Derrick Coleman 6:53
I would try to use in pages?

Luis Lemus 6:55
Uh no.

Derrick Coleman 6:57
So is is the Apple version of Microsoft Word.

Luis Lemus 7:03

Denise Ng 7:04
Can you transcribe?

Derrick Coleman 7:06

Luis Lemus 7:08
Alright, I’ll look into it.

Derrick Coleman 7:11
I’ll show you afterwards.

Luis Lemus.
Alright ,thank you.

Derrick Coleman 7:17
I mean, it’s it’s funny, but I came up with our topic for next week already.

Denise Ng 7:23
What is it?

Derrick Coleman 7:24
The devices we use as disabled people?
So Luis could talk about his phone. I could talk about my camera and my iPad. You can talk about…

Denise Ng 7:37
I have nothing. I have DSPS. I have Alicia. (laughter)

Derrick Coleman 7:42
You could talk about the people who help you.

Denise Ng 7:45
Yeah, siri doesn’t understand a word I say.
Sometimes I use foul language towards her after I get frustrated.

Luis Lemus 7:58
Same here.

Derrick Coleman 8:01
I think we all do.

Luis Lemus 8:02
Yeah. I’ll say you expletive.
She comes with who knows what.
She is a gift and a curse.

Derrick Coleman 8:20
Oh my.
Oh my
That is crazy.

Denise Ng 8:26
Well, what I do use for disabilities is like Kurzweil 3000.

Derrick Coleman 8:31
You could talk about that.

Denise Ng 8:32
Yeah. Kurzweil 3000 in it. Of course it it’s audio it reads to you, but you could also make the font bigger and then you can cut and paste and you can do your own notes and stuff like that. So sometimes I’m in class and I can’t see the font in the book because it’s so small. So I just will open up Kurzweil.

Derrick Coleman 8:57

Luis Lemus 9:00
That’s a good option, a good tool to have in your pocket because I feel in some texts books, they cram as many words as they can on that single page.

Denise Ng 9:26
One problem is, is if there’s like, so many columns, it’ll just skip over, skip over, skip over and then go to the other page.

Denise Ng 9:37
But were talking about that next week, right?

Derrick Coleman 9:39
Yes, yes, yes.

Denise Ng 9:40
So, so, so for me, I think I embrace my imperfections. And I think that makes me normal.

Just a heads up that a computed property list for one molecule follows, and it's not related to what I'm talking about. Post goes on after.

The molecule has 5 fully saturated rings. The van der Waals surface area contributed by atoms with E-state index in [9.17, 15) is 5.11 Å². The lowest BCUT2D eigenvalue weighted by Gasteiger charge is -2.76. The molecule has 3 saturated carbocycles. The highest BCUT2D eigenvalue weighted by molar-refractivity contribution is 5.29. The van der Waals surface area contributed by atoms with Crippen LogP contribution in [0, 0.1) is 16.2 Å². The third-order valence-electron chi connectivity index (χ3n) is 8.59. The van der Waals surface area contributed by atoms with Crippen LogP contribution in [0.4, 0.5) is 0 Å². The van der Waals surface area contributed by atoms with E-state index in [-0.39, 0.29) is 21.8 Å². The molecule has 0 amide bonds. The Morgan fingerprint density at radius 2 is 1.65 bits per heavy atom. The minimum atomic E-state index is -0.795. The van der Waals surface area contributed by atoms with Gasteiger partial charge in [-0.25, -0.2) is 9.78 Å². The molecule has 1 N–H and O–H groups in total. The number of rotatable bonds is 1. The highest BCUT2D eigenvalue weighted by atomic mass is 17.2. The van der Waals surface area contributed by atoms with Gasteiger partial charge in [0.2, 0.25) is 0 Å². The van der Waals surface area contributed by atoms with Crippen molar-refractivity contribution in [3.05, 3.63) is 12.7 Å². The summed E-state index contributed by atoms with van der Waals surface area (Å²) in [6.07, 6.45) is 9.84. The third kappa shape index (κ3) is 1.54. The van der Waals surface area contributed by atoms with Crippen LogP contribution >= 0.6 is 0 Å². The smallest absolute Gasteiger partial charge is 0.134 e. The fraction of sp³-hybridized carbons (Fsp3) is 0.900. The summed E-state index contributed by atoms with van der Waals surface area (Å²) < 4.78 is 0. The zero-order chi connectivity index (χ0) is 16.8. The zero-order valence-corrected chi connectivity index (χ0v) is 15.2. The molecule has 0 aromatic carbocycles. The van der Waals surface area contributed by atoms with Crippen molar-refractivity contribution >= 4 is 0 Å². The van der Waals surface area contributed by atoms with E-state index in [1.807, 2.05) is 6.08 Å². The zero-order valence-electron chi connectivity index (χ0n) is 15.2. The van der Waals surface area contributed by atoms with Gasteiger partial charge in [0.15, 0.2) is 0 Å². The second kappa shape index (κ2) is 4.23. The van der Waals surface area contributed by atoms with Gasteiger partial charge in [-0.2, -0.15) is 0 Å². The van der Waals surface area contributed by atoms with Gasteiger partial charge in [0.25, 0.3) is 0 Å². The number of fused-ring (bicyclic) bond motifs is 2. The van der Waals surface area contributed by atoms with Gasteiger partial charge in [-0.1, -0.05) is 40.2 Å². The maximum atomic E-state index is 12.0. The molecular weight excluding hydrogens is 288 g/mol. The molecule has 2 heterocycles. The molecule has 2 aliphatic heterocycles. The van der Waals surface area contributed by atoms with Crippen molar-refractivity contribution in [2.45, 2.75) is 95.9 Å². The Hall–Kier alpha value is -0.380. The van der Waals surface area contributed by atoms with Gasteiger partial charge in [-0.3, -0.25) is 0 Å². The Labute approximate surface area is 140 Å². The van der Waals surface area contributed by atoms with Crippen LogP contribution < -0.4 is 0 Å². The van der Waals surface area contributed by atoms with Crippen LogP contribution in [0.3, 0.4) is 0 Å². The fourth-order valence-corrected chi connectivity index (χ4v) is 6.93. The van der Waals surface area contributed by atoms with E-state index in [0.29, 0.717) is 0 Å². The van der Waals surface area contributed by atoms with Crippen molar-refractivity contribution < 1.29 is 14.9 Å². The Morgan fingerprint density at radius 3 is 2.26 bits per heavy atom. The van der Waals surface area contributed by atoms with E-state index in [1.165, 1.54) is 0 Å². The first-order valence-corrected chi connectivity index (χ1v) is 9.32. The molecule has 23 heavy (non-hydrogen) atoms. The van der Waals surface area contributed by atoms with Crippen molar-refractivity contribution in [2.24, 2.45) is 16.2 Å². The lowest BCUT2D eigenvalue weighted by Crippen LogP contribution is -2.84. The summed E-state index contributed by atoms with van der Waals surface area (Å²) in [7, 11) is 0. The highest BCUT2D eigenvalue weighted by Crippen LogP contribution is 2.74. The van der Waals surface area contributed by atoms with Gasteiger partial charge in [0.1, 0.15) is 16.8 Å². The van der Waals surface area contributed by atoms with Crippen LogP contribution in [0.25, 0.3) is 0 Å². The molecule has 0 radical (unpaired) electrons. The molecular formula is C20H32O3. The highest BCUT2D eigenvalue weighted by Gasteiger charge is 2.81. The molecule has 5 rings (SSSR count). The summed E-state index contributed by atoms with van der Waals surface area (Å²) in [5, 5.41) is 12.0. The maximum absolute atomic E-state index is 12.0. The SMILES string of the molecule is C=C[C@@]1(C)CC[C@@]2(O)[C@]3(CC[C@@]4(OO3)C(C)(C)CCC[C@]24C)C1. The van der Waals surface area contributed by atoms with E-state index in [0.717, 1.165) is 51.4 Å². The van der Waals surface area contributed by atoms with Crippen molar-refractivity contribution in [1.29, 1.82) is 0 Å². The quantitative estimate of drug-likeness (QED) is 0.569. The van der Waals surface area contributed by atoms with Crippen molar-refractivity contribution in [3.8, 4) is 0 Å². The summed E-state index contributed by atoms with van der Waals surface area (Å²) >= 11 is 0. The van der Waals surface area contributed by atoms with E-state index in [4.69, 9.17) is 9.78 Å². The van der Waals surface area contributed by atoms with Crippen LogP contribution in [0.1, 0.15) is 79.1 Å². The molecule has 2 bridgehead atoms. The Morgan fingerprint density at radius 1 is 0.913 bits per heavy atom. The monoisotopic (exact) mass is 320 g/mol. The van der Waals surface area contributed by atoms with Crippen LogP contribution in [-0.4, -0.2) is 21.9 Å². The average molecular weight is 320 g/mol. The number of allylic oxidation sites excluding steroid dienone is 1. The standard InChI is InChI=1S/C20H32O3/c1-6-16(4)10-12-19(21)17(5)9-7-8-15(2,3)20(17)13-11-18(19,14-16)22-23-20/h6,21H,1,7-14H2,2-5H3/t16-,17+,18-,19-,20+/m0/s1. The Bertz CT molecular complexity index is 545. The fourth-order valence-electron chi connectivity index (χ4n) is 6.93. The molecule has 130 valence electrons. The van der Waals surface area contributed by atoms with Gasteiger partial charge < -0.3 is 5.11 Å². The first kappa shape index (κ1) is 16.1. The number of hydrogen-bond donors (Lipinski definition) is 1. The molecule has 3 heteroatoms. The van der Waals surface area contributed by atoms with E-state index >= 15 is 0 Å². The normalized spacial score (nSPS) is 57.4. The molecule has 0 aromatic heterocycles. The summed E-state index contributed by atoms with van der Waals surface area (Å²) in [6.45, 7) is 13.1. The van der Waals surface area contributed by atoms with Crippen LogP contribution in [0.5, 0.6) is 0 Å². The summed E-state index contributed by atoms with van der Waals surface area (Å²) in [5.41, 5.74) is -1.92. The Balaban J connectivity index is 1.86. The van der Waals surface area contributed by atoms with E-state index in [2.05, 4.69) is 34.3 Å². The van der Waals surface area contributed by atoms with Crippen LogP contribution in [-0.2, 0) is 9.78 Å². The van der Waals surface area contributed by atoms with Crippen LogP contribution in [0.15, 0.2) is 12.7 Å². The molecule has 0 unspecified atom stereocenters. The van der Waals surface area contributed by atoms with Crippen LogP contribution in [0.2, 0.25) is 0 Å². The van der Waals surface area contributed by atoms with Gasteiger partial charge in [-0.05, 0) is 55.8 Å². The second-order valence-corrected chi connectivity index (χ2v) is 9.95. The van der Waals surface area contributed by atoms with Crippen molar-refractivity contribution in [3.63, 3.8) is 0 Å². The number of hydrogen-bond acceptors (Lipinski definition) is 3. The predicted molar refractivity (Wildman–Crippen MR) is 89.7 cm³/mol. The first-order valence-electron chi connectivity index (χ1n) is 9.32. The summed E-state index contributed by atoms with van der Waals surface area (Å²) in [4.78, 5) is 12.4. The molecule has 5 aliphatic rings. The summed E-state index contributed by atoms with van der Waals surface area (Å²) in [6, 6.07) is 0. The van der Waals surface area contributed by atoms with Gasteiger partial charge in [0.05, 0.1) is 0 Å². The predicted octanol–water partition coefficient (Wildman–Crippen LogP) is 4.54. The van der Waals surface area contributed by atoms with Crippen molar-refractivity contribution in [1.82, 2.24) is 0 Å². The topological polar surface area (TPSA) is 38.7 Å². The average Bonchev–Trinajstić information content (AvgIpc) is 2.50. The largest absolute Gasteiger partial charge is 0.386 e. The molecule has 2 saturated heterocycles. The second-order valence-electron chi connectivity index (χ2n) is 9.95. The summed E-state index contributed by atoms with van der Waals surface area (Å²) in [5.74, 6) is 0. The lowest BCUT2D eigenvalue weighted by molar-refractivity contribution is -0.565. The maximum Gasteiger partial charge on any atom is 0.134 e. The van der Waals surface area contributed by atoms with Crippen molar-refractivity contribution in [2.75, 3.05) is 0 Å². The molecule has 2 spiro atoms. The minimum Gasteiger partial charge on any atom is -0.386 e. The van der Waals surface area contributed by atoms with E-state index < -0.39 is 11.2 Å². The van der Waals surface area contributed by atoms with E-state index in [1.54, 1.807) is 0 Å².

Luis Lemus 9:50
Yeah, yes. coming to terms with what you are dealing with.
I feel okay.

Big deal you’re in a chair.
I don’t let that stop me from achieving what I want to rather than being stuck in a room doing nothing I am here and before I go to the gym people there are somewhat apprehensive when they can tell I need help getting on machine for example.
But they’re..they do what they can and for that I am grateful for them not my short comings be the ending of my story.
My journey.

Derrick Coleman 11:28
But you see, and I have noticed this about you ever since I met you is that, you may not be able to physically move, but your brain is so they’re totally different.
You get what I’m saying though?

Denise Ng 11:46
Yeah, exactly.

Derrick Coleman 11:47
You can, you can. I don’t know how to say this. You can shock the hell out of people with the words is speak.

Luis Lemus 12:00
Oh yeah. Thank you.

Derrick Coleman 12:01
You’re welcome.

Derrick Coleman 12:02
I mean is is is almost like what one of the quotes that I posted this morning on my Twitter account. It says so many of our dreams at first seem impossible then they seem in improbable and then when we summon that will, that will, that will, they soon become in, in, in ,invariable Christopher Reeve

Denise Ng 12:35
When I first came back to Cerritos College, I was not enrolled in the DSPS, because for me, I hid my disabilities. You know, I didn’t want people to know, that you know.

Luis Lemus 12:48
you’re that that disabled person.

Denise 12:54